III. Discussion

         As mentioned above. Defendant seeks summary judgment on seven grounds. The court will address each in turn.

         A. Whether Plaintiff was an Employee or Independent Contractor

         The FLSA creates a cause of action against employers who violate the overtime and minimum wage compensation requirements mandated by the Act. In the Act “employer” is defined as “any person acting directly or indirectly in the interest of an employer in relation to an employee . . . .” § 203(d). An “employee” is generally any individual employed by an employer. § 203(e)(1). “Employ” is defined to include “to suffer or permit to work.” § 203(g).

         The Tenth Circuit applies an “economic realities” test to determine whether a person is a statutory employee as defined by the FLSA or an independent contractor. Barlow v. C.R. England, Inc., 703 F.3d 497, 506 (10th Cir. 2012). The test “seeks to look past technical, common-law concepts of the master and servant relationship to determine whether, as a matter of economic reality, a worker is dependent on a given employer. Id. (citing Baker v. Flint Eng'g & Const. Co., 137 F.3d 1436, 1440 (10th Cir. 1998)). The test focuses on whether “the individual is economically dependent on the business to which he renders service, or is, as a matter of economic fact, in business for himself.” Id. (quoting Doty v. Elias, 733 F.2d 720, 722-23 (10th Cir. 1984) (emphasis in original)).

         Courts use a totality-of-the-circumstances approach when applying the economic realities test. Some factors the court may consider are:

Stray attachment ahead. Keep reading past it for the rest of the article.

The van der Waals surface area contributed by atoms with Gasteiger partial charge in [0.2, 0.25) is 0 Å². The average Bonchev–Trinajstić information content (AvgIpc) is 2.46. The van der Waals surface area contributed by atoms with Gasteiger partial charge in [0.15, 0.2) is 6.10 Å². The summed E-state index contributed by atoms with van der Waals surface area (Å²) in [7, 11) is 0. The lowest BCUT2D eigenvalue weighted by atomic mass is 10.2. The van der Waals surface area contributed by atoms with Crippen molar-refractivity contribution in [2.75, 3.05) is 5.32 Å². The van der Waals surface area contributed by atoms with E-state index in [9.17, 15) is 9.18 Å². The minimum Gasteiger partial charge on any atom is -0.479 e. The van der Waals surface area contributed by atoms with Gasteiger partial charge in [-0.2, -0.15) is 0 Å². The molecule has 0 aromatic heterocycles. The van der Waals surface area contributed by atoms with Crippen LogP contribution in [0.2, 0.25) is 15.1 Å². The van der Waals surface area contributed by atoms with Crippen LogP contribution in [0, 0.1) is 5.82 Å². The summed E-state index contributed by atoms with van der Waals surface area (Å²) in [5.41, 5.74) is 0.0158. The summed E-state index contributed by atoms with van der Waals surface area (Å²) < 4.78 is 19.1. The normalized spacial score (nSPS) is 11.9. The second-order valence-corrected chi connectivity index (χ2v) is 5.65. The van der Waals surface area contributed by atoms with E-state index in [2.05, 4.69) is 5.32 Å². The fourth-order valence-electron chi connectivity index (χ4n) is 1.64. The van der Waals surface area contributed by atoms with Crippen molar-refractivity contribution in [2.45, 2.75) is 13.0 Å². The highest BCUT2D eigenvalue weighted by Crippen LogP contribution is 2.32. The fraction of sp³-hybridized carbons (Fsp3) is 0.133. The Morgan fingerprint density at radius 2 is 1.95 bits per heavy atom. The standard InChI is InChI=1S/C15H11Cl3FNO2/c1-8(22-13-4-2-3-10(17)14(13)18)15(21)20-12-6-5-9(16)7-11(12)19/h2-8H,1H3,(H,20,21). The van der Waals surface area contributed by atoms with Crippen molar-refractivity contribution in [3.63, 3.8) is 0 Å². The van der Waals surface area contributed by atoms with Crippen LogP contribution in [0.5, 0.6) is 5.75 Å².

(1) the degree of control exerted by the alleged employer over the worker; (2) the worker's opportunity for profit or loss; (3) the worker's investment in the business; (4) the permanence of the working relationship; (5) the degree of skill required to perform the work; and (6) the extent to which the work is an integral part of the alleged employer's business.

Id. (quoting Baker, 137 F.2d at 1440).

         The court finds that issues of material fact remain as to plaintiff's employment status. The court notes, as others in this district have, that courts across the country have reached varying results at summary judgment and after bench trials in similar cases. Matrai v. DirecTV, LLC, 168 F.Supp.3d 1347, 1353-54 (D. Kan. 2016) (quoting Thornton v. Mainline Commc'ns, LLC, 157 F.Supp.3d 844, 848-49 (E.D. Mo. 2016) (noting that the analysis is fact intensive and that each court must determine the status of the employment relationship before them)). The court finds that in this case, the parties disagree on material facts as well as which facts are important to the court's analysis.

         Degree of Control

         When an individual acts autonomously or with some degree of independence this tends to show that ...